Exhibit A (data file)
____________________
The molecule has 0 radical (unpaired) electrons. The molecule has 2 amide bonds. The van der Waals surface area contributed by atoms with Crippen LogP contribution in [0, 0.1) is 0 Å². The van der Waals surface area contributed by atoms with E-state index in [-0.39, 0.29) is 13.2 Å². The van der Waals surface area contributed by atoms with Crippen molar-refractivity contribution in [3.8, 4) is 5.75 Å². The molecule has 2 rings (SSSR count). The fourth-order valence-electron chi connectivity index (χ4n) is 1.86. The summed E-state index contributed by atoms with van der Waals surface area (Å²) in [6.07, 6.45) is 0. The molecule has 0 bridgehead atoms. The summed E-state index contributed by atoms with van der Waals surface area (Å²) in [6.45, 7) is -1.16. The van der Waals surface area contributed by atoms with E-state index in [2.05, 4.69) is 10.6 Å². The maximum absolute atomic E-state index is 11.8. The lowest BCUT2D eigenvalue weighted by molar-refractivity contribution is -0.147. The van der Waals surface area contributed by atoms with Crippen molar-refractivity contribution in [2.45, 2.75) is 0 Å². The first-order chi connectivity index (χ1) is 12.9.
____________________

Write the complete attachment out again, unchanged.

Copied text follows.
The molecule has 0 radical (unpaired) electrons. The molecule has 2 amide bonds. The van der Waals surface area contributed by atoms with Crippen LogP contribution in [0, 0.1) is 0 Å². The van der Waals surface area contributed by atoms with E-state index in [-0.39, 0.29) is 13.2 Å². The van der Waals surface area contributed by atoms with Crippen molar-refractivity contribution in [3.8, 4) is 5.75 Å². The molecule has 2 rings (SSSR count). The fourth-order valence-electron chi connectivity index (χ4n) is 1.86. The summed E-state index contributed by atoms with van der Waals surface area (Å²) in [6.07, 6.45) is 0. The molecule has 0 bridgehead atoms. The summed E-state index contributed by atoms with van der Waals surface area (Å²) in [6.45, 7) is -1.16. The van der Waals surface area contributed by atoms with E-state index in [2.05, 4.69) is 10.6 Å². The maximum absolute atomic E-state index is 11.8. The lowest BCUT2D eigenvalue weighted by molar-refractivity contribution is -0.147. The van der Waals surface area contributed by atoms with Crippen molar-refractivity contribution in [2.45, 2.75) is 0 Å². The first-order chi connectivity index (χ1) is 12.9.